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GPs 'should limit' adrenaline auto-injector prescriptions amid shortage

GPs should restrict adrenaline auto-injector prescriptions due to ongoing supply issues, the Department of Health and Social Care has said.

The Government alert told GPs that ‘interruptions in the supply’ of EpiPen and EpiPen Junior mean that products will be limited ‘for the remainder of 2018’.

In the memo, healthcare professionals who prescribe, dispense or administer adrenaline auto-injectors were told to ration the stocks and work with pharmacies to keep track of what is available and train patients on alternatives.

The alert said: ‘EpiPen and EpiPen Junior will be subject to limited availability for the remainder of 2018. Mylan are now out of stock of EpiPen Junior and interruptions in the supply are anticipated to continue for the coming months.’

It then told GPs that adult and child auto-injectors should only be ‘prescribed and dispensed to those who truly need them’, as additional issuing to ‘patients who are worried about the shortages’ could worsen the supply situation.

The memo said that ‘certain batches of adult EpiPen can be safely used for four months after the expiry date has passed’ and where possible ‘prescribers should not prescribe a replacement adult EpiPen whilst the original is within the extended use by date’.

It added that ‘due to ongoing constraints affecting EpiPen 300mcg and Epipen 150mcg devices’ some adults and children may need to ‘switch from their usual device to other alternative adrenaline auto-injector devices’ that may be more readily available.

Prescribers were asked to ‘work in close collaboration with their local pharmacies to understand which devices are available’ and ensure patients who are switched to an alternative device are trained appropriately.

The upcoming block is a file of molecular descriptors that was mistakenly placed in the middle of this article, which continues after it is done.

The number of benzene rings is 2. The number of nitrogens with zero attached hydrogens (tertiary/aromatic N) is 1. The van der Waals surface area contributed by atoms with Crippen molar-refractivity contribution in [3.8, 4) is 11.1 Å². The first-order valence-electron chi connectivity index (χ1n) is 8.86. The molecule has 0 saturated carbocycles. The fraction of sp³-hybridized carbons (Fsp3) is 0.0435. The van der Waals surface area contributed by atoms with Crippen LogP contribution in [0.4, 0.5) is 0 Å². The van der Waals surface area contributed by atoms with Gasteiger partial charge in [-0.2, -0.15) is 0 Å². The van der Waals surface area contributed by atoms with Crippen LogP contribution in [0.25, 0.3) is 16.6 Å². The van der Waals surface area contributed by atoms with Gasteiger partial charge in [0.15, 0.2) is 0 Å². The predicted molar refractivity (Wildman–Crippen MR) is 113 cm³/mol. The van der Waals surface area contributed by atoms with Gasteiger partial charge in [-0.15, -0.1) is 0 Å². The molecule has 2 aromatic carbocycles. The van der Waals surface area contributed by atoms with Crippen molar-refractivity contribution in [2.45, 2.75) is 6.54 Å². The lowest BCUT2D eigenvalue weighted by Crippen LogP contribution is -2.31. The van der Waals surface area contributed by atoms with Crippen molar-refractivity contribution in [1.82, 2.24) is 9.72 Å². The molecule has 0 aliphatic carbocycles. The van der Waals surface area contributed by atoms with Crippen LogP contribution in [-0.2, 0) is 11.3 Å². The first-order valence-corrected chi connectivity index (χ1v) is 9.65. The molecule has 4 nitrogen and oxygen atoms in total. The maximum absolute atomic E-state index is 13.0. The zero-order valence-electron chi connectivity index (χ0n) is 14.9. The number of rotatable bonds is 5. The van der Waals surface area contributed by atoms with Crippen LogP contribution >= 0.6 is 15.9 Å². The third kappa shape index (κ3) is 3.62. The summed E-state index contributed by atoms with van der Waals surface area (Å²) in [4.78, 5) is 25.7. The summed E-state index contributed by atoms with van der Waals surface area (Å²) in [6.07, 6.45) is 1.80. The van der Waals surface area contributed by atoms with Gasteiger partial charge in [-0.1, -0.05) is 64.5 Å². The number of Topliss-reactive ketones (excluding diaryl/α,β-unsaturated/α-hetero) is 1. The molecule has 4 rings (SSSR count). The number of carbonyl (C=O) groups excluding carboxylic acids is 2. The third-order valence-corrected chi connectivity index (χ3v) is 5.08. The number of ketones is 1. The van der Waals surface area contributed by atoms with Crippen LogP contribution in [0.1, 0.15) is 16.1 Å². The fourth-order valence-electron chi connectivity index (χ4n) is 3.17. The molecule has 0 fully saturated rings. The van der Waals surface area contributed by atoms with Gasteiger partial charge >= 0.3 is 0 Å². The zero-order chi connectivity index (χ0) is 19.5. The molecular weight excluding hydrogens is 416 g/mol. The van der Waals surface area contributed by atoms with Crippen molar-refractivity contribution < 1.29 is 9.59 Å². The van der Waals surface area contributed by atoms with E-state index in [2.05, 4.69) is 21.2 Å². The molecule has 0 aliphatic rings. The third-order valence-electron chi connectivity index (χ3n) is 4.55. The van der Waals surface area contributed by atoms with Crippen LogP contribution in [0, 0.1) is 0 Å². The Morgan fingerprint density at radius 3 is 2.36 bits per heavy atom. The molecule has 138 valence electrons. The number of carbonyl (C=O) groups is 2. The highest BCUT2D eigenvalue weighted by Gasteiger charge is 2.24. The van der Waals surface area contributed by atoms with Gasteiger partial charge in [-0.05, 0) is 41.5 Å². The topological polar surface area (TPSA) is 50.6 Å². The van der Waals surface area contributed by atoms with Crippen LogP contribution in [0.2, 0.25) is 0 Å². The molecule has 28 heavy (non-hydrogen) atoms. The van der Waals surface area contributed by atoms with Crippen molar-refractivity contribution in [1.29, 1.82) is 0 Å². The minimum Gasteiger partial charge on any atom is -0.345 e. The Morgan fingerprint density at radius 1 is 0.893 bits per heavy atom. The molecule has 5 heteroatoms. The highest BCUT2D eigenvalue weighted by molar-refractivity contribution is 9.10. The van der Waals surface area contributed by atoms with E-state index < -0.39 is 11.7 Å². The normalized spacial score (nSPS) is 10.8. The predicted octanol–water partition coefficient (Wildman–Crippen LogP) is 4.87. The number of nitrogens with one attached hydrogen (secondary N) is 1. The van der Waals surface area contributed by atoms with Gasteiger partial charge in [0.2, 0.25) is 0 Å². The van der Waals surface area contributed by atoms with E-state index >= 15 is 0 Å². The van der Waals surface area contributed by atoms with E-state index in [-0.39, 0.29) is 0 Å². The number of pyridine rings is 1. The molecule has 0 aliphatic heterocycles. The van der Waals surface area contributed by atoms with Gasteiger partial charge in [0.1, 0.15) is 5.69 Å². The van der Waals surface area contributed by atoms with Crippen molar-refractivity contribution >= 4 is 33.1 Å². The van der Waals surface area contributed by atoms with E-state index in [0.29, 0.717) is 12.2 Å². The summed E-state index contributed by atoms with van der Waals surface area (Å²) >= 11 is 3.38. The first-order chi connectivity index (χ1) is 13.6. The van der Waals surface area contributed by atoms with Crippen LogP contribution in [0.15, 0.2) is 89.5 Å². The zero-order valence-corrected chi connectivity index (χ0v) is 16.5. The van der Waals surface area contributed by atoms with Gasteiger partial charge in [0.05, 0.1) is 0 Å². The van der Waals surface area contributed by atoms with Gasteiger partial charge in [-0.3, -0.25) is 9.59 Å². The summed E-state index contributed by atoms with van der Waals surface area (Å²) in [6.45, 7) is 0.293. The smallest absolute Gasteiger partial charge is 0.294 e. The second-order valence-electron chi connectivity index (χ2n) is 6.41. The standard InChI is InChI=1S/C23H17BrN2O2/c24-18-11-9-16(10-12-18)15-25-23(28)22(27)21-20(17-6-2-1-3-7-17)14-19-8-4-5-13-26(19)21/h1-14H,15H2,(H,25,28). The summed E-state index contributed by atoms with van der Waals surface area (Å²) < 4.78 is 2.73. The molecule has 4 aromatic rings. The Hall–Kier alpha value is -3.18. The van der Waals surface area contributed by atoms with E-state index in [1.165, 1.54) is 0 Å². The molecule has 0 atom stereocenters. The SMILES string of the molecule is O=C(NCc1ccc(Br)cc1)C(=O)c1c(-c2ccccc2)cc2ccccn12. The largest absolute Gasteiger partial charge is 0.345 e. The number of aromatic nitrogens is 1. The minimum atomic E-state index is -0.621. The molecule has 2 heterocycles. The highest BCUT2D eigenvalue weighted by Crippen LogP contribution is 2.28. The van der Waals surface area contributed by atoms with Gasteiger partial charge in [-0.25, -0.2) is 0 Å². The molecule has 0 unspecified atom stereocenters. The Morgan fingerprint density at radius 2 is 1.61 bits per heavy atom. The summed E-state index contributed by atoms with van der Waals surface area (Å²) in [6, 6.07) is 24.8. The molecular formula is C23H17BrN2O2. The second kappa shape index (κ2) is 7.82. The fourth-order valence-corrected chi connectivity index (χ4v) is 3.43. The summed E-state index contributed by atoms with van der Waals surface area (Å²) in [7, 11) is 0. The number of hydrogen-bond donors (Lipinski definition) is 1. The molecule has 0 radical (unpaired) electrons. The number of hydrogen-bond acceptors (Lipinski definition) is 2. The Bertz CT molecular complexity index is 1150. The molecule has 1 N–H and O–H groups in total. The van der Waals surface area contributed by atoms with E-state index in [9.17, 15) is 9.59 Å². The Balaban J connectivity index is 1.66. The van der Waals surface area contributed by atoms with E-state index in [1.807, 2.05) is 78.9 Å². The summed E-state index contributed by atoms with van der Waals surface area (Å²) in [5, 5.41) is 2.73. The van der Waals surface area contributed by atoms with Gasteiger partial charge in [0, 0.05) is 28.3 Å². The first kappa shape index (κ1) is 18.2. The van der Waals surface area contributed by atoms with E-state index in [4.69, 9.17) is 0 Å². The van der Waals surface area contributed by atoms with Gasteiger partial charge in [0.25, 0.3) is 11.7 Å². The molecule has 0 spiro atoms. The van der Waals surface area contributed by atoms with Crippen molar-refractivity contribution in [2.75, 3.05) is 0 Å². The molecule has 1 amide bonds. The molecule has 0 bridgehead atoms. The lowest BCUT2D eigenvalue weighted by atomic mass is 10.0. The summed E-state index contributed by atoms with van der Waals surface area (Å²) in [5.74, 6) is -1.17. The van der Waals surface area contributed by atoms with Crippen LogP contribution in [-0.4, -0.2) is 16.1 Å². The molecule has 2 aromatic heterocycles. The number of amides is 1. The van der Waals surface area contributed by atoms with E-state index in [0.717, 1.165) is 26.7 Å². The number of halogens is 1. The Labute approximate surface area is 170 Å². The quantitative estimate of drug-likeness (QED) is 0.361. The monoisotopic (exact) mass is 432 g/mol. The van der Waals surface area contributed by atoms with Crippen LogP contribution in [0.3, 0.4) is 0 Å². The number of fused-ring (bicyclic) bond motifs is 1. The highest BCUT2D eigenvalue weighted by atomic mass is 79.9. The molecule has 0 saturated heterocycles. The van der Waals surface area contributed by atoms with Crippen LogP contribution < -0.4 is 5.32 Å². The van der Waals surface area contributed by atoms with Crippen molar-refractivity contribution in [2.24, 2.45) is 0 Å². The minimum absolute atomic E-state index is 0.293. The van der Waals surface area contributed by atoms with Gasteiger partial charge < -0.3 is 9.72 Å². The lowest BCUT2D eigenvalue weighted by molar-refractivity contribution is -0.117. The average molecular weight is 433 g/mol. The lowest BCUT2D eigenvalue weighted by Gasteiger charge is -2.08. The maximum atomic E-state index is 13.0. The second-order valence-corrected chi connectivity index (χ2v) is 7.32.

Schools previously asked GPs to indemnify their use of emergency adrenaline auto-injectors for allergies against all claims, a request which LMCs warned GPs not to comply with.

 

Readers' comments (8)

  • When did this become our job? I remember being told to prescribe generically for years and now expected to switch things constantly. Is a matter for NHS England and the pharmacies ideally.

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  • why don't NHS England tell this to patient on a televised advert?

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  • So if you refuse and the patient dies....Gross Negligence Manslaughter for you. Once again, blame the doctor for even manufacturing problems.

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  • Refuse and enjoy services of HMP for manslaughter charges for hahaha manufacturing issues. Better that the Department sends out letter to all users and accept responsbility. Alternatively they send out letters to all GP and accept responsilbilty so if anything happens adversely we can send the claims to them.Such sorry state of NHS could not be imagined before.

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  • Supply is not our problem sort it NHSE and HMG.

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  • Those that “truly need them” what are they on about? They’re given for people at risk of anaphylaxis! Prescribe as usual and let the pharmacy sort it out.

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  • nothing to do with me. if asked I will prescribe it full stop

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  • We could always train the patients in the alternatives - ie death. they're cheaper once they're dead.

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